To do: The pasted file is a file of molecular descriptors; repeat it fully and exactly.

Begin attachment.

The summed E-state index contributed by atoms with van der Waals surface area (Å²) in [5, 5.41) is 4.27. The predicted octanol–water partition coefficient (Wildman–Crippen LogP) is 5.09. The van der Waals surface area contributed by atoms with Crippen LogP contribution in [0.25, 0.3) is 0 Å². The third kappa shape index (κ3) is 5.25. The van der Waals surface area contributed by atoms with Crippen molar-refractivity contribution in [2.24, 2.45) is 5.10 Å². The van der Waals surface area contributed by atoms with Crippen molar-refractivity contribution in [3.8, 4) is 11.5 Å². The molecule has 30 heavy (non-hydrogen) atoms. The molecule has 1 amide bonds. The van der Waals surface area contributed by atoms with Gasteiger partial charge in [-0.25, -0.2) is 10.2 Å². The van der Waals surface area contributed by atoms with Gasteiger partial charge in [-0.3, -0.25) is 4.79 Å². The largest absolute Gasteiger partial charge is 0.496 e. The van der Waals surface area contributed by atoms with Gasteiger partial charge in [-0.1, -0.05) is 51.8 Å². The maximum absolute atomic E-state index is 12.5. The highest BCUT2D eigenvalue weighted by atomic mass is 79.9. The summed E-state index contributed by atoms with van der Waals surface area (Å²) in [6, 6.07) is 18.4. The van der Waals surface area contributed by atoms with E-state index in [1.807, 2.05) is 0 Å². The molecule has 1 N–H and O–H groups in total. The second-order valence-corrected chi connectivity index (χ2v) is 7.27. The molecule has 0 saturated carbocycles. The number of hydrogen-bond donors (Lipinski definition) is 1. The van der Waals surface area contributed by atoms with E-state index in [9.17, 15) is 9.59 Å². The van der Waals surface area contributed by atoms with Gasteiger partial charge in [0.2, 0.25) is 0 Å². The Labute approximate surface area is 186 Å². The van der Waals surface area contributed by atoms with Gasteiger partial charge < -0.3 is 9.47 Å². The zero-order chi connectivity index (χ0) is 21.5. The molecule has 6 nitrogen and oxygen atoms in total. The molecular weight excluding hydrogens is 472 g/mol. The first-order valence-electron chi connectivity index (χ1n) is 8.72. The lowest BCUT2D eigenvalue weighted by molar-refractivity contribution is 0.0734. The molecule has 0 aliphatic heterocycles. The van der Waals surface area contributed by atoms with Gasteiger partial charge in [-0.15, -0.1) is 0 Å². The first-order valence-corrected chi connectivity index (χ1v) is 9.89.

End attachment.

The summed E-state index contributed by atoms with van der Waals surface area (Å²) in [5, 5.41) is 4.27. The predicted octanol–water partition coefficient (Wildman–Crippen LogP) is 5.09. The van der Waals surface area contributed by atoms with Crippen LogP contribution in [0.25, 0.3) is 0 Å². The third kappa shape index (κ3) is 5.25. The van der Waals surface area contributed by atoms with Crippen molar-refractivity contribution in [2.24, 2.45) is 5.10 Å². The van der Waals surface area contributed by atoms with Crippen molar-refractivity contribution in [3.8, 4) is 11.5 Å². The molecule has 30 heavy (non-hydrogen) atoms. The molecule has 1 amide bonds. The van der Waals surface area contributed by atoms with Gasteiger partial charge in [-0.25, -0.2) is 10.2 Å². The van der Waals surface area contributed by atoms with Gasteiger partial charge in [-0.3, -0.25) is 4.79 Å². The largest absolute Gasteiger partial charge is 0.496 e. The van der Waals surface area contributed by atoms with Gasteiger partial charge in [-0.1, -0.05) is 51.8 Å². The maximum absolute atomic E-state index is 12.5. The highest BCUT2D eigenvalue weighted by atomic mass is 79.9. The summed E-state index contributed by atoms with van der Waals surface area (Å²) in [6, 6.07) is 18.4. The van der Waals surface area contributed by atoms with E-state index in [1.807, 2.05) is 0 Å². The molecule has 1 N–H and O–H groups in total. The second-order valence-corrected chi connectivity index (χ2v) is 7.27. The molecule has 0 saturated carbocycles. The number of hydrogen-bond donors (Lipinski definition) is 1. The van der Waals surface area contributed by atoms with E-state index in [9.17, 15) is 9.59 Å². The van der Waals surface area contributed by atoms with Gasteiger partial charge in [0.2, 0.25) is 0 Å². The Labute approximate surface area is 186 Å². The van der Waals surface area contributed by atoms with Gasteiger partial charge < -0.3 is 9.47 Å². The zero-order chi connectivity index (χ0) is 21.5. The molecule has 6 nitrogen and oxygen atoms in total. The molecular weight excluding hydrogens is 472 g/mol. The first-order valence-electron chi connectivity index (χ1n) is 8.72. The lowest BCUT2D eigenvalue weighted by molar-refractivity contribution is 0.0734. The molecule has 0 aliphatic heterocycles. The van der Waals surface area contributed by atoms with Gasteiger partial charge in [-0.15, -0.1) is 0 Å². The first-order valence-corrected chi connectivity index (χ1v) is 9.89.